We’ve been visiting Franklin Rogers Park since the earliest days of the summer-collegiate Northwoods League, when the Mankato Mashers featured the likes of Curtis Granderson and Paul McAnulty in the lineup circa 2001. Boy, has the place changed since then.
At the time Franklin Rogers Park was a very basic facility: you had the grandstand, dugouts and cages for batting practice, and that was about it, largely unchanged since opening. Franklin Rogers Park launched in 1961 as Key City Park, and by 1966 the ballpark was in the running for a Northern League franchise. When Bismarck-Mandan dropped out of the Northern League at the end of the season, the Mankato Mets were poised to host pro ball.
Despite having two very competitive teams, the Mets never caught the Key City’s imagination, drawing just 20,441 fans in its two seasons. In that brief time span, however, the Mets produced four players who eventually made it to the major leagues (Rich Hacker, Jessie Hudson, Ernie McAnally and Tom Robson). Mike Martin, who has won over 1,900 games in 39 seasons as head coach at Florida State, was a rookie outfielder on the 1967 team. Joe Frazier, who managed the 1968 team, eventually moved up the chain and managed the major league club in 1976 and for 45 games in 1977.
If Martin or those other original Mankato Mets were to return to Franklin Rogers Park, they’d see plenty of things dating back to their playing days as well as plenty of notable upgrades. First, they’d recognize the iconic grandstand, albeit with upgraded seating, a new press box, and an area devoted to management of the new videoboard, also containing the visitor’s radio box. (The videoboard management space requires air conditioning, so this area and the visitor’s radio box stays cool no matter how hot the rest of the ballpark is.)
Otherwise, those original Mankato Mets wouldn’t recognize the totally new ballpark, the result of changes made for the 2018 season. A new clubhouse features plenty of space, individual cubbies, a large flat-screen TV and a couch for lounging. An older concession stand was retained, but above and adjacent to it and the new clubhouse is new high-end seating featuring 27 high tops and rail and table seating in three separate areas, both raised and at the field level, as well as a group area.
Why three? Originally the plan was just for one section of high tops and drink-rail seating along with the group area seating 150. But when presales took off before the season, the decision was made to add additional high tops and table seating on field level. Located right past first base, this new high-end seating is a hit, sold on a season basis.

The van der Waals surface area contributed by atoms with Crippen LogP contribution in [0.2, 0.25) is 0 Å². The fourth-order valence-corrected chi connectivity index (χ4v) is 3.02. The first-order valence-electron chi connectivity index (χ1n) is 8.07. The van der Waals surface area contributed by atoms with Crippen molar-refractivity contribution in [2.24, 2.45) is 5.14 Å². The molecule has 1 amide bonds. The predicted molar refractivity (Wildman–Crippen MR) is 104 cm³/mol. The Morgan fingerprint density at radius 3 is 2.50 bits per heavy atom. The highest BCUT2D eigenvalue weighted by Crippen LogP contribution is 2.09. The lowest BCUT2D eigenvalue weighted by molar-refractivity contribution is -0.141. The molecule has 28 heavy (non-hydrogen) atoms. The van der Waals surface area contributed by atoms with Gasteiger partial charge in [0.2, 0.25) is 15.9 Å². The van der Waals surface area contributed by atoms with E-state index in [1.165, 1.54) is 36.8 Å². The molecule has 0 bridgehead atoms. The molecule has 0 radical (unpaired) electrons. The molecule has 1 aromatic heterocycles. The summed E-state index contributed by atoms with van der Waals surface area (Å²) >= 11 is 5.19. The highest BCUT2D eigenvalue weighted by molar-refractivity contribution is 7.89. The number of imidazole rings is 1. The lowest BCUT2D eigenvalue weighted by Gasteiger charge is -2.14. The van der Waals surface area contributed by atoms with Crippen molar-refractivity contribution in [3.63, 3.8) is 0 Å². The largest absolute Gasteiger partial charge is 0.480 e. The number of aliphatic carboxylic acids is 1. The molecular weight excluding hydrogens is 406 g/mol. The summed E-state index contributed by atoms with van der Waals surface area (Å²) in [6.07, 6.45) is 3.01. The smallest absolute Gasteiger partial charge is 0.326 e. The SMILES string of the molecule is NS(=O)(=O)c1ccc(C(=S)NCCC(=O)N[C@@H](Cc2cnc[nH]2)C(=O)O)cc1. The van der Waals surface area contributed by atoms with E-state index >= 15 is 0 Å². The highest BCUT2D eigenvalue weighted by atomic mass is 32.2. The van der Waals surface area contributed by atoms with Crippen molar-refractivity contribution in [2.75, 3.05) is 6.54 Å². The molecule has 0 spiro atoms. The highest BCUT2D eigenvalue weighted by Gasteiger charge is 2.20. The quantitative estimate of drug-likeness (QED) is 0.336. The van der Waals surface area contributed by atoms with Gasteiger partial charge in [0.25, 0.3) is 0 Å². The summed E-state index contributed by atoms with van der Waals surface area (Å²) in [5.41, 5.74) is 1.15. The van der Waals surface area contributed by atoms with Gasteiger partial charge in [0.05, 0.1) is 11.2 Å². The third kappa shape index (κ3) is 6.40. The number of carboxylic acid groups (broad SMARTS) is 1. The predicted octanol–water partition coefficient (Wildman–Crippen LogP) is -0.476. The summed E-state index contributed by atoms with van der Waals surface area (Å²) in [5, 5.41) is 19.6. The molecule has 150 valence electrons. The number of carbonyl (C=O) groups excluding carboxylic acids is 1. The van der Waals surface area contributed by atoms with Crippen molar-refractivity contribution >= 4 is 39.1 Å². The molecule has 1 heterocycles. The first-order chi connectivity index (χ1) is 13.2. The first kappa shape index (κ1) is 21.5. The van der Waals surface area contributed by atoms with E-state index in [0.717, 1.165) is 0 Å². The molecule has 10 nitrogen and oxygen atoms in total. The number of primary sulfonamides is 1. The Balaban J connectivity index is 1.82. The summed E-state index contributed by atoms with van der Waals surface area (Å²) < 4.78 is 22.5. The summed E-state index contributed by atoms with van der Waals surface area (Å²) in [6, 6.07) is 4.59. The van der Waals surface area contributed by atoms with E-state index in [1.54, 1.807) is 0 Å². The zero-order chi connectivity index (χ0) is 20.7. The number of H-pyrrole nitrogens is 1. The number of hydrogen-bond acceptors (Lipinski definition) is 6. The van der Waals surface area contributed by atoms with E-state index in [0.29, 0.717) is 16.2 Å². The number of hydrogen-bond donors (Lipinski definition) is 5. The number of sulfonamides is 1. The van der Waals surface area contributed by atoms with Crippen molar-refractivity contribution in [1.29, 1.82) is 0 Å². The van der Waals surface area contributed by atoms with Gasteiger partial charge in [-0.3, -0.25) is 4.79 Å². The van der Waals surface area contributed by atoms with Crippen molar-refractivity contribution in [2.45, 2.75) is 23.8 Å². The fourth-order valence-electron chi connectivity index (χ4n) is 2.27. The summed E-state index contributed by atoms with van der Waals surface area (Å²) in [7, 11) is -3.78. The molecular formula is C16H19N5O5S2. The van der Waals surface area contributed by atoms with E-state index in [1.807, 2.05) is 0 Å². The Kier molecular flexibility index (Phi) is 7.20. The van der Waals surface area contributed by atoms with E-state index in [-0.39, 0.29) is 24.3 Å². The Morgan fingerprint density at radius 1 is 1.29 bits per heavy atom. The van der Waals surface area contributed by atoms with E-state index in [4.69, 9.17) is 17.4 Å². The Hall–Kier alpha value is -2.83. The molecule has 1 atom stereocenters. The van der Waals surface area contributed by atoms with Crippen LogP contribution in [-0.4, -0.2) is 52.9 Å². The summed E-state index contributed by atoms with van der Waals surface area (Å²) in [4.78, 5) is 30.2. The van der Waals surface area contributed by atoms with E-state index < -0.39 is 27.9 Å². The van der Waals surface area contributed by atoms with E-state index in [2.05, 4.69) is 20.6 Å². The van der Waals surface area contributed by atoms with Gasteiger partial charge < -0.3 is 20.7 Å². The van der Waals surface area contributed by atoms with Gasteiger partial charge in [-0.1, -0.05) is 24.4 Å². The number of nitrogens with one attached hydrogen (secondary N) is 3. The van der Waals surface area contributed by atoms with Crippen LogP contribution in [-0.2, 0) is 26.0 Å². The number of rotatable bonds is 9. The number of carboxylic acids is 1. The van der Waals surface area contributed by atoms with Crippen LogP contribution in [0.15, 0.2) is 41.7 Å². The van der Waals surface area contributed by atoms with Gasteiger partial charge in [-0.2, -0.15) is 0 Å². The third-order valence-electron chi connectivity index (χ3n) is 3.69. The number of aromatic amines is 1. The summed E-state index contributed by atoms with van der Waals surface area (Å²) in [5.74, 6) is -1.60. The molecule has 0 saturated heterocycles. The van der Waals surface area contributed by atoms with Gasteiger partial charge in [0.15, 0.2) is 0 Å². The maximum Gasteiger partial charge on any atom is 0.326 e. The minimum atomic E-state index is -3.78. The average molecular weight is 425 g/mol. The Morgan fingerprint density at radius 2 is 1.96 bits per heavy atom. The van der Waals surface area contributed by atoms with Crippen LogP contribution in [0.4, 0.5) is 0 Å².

“We’re really happy with how this area turned out,” said MoonDogs GM Austin Link. “We think the views are among the best in all of baseball.”
A new berm running down the right-field line gives families a chance to spread out; as a plus, the MoonDogs allow fans to bring in their own foldable chairs. It’s a great place to snare some foul balls with great views of the field.
Speaking of the field: it sports a new synthetic turf that includes the batter‘s boxes, home plate and the bullpens beyond the home-run fence in both corners. While purists decry the use of synthetic turf, it has allowed the MoonDogs to complete games that might have been called in the past. The old grass turf was known for having some drainage issues; those are gone.
“We were hit with several days early in the season with some serious afternoon rain,” Link said. “Three hours later we were ready to play – the field was perfectly drained.”
Down the third-base line came another serious upgrade: the old Dog Pound wood deck, used for groups and all-inclusive tickets, was torn down and replaced by a new metal Dog Pound complete with bar tables, shaded seating and plenty of picnic tables. Three levels allow everyone in the Dog Pound to have a good view of the action. And additional restrooms are a relief to all.
Unveiled during our visit: a new 20×50 videoboard from Daktronics, installed in the right-field corner. The installation of the board and the move of the bullpens to the corners led the Moondogs to pull in the home-run fence, leading to an interesting configuration with the fence at 315 in the left field corner (complete with a mini-Green Monster), 320 in the right-field corner, 390 to the far edge of the power alley and over 400 feet to dead center field.
One nice thing about Franklin Rogers Park is its large footprint: while specific areas will get crowded (like the Dog Pound), it’s pretty easy to make your way around the ballpark.
The total cost of the project: $4 million, with the city putting in $3 million and the team $1 million.
Many summer-collegiate ballparks are a mix of old and new, and the upgrades to Franklin Rogers Park show how the best of both worlds can be combined harmoniously. Along with the upgrades to Wausau’s Athletic Park in recent years, we’re seeing some serious advancement in the art of customer service in the summer-collegiate world.
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